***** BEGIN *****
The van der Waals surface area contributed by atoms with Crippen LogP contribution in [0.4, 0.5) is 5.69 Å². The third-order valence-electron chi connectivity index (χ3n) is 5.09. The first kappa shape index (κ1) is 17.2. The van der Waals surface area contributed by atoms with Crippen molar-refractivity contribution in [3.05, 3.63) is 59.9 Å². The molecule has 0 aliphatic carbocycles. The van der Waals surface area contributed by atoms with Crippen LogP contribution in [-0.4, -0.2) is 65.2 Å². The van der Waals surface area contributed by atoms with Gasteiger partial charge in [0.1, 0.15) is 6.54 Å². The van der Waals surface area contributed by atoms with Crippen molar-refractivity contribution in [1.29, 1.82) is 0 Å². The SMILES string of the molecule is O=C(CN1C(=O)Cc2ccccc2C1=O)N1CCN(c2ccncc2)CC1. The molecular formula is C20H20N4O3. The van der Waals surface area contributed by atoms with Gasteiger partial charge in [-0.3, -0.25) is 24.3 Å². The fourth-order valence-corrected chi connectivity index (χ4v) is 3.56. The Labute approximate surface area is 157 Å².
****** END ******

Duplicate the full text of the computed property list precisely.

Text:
The van der Waals surface area contributed by atoms with Crippen LogP contribution in [0.4, 0.5) is 5.69 Å². The third-order valence-electron chi connectivity index (χ3n) is 5.09. The first kappa shape index (κ1) is 17.2. The van der Waals surface area contributed by atoms with Crippen molar-refractivity contribution in [3.05, 3.63) is 59.9 Å². The molecule has 0 aliphatic carbocycles. The van der Waals surface area contributed by atoms with Crippen LogP contribution in [-0.4, -0.2) is 65.2 Å². The van der Waals surface area contributed by atoms with Gasteiger partial charge in [0.1, 0.15) is 6.54 Å². The van der Waals surface area contributed by atoms with Crippen molar-refractivity contribution in [1.29, 1.82) is 0 Å². The SMILES string of the molecule is O=C(CN1C(=O)Cc2ccccc2C1=O)N1CCN(c2ccncc2)CC1. The molecular formula is C20H20N4O3. The van der Waals surface area contributed by atoms with Gasteiger partial charge in [-0.3, -0.25) is 24.3 Å². The fourth-order valence-corrected chi connectivity index (χ4v) is 3.56. The Labute approximate surface area is 157 Å².